University of Hawai'i
(808) 956-8856 Telephone
For Immediate Release:
May 9, 2000
Contact: Jim Manke - University and Community Relations - 956-6106
Dr Ryuzo Yanagimachi - Anatomy and Reproductive Biology - 956-8746
|World Famous "Mouse That Roared" - Cumulina - Dies at Age Two Years, Seven Months|
Dr. Yanagimachi's First-Cloned to be Preserved and Displayed at New UH Lab Facility
The University of Hawai`i medical school's internationally renowned cloning laboratory has announced that Cumulina, the world's first surviving mouse clone, died last week of natural causes due to aging.
The mouse made headlines around the world when the results of the distinctive cloning technique of Dr. RyuzoYanagimachi's group were reported in the journal Nature in July 1998. Cumulina's younger sisters even made the trip to New York where publicists accompanied Dr. Yanagimachi and members of "Team Yana" for the announcement of research results.
Photos of Cumulina and her sisters appeared in the popular press and on television world wide, including extensive coverage in both Time and Newsweek magazines, where she was dubbed "The Mouse That Roared" to characterize the significance of the UH research work.
Cumulina got her name from the cloning technique that used nuclei from adult mouse cumulus cells that surround the developing eggs in the ovaries of female mice. Cumulus nuclei were injected into enucleated mouse eggs. Cumulina raised two litters before "retiring," and lab personnel say she was a good mother.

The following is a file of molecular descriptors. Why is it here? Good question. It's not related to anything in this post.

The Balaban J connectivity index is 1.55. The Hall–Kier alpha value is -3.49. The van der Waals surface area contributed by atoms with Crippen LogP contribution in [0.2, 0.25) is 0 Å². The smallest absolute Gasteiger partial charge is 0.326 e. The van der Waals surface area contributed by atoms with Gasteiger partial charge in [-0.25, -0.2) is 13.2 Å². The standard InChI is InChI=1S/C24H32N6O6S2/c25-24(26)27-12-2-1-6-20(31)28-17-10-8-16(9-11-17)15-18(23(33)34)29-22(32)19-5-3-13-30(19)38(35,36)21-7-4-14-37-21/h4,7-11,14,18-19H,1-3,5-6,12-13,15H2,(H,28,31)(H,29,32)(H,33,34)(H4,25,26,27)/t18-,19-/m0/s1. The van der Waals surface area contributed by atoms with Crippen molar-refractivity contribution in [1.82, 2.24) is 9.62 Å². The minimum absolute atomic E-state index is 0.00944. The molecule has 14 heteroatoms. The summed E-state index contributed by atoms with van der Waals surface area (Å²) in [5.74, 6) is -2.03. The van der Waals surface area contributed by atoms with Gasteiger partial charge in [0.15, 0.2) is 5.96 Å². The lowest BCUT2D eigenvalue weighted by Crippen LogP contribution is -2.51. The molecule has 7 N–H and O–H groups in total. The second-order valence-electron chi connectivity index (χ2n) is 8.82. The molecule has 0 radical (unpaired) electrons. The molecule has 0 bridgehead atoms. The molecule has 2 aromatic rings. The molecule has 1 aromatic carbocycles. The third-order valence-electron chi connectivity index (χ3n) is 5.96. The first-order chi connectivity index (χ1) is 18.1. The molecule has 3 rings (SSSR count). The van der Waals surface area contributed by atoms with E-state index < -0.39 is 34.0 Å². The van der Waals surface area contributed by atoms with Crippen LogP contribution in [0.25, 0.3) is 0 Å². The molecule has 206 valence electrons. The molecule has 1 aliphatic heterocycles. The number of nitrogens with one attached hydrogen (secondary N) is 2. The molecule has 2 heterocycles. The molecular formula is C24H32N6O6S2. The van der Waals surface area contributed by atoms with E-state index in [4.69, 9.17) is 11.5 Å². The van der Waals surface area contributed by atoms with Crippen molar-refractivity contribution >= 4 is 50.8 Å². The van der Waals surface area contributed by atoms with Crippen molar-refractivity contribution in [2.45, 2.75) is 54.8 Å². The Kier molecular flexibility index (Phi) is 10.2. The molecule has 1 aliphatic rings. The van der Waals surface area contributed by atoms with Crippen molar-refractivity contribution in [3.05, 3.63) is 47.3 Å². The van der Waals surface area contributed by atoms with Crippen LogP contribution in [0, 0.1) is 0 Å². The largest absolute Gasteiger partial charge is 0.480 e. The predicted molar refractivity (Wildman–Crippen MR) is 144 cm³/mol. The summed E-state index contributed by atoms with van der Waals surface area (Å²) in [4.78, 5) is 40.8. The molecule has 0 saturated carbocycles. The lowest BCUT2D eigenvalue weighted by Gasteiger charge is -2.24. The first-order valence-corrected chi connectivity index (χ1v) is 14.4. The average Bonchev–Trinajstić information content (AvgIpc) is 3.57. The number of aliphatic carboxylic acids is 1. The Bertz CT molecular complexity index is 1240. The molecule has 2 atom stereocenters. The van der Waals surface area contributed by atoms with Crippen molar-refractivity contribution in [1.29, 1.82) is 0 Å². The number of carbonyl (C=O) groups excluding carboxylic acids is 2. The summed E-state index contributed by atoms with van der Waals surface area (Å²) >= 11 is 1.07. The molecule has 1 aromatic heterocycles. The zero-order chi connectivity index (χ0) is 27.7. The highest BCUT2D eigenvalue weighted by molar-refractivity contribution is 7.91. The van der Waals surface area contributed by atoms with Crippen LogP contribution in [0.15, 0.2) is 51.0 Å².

Mice generally live to be about two years old, so that in "mouse years" Cumulina lived well beyond her time. She was born October 3, 1997, and died a natural death due to aging on May 5, 2000. Two years and seven months roughly correspond to age 95 in human years. About 8 months ago, Cumulina developed a skin tumor - common in aging mice - and the tumor was successfully removed. She has otherwise been healthy and active all her life, except for several days before her death. She died while sleeping.
Dr. Yanagimachi indicated that Cumulina's remains will be preserved and mounted in a new permanent exhibit in the new Institute for Biogenesis Research. Construction of the lab is nearly complete, and researchers are expected to begin moving in over the summer. A dedication and open house will be scheduled in the fall.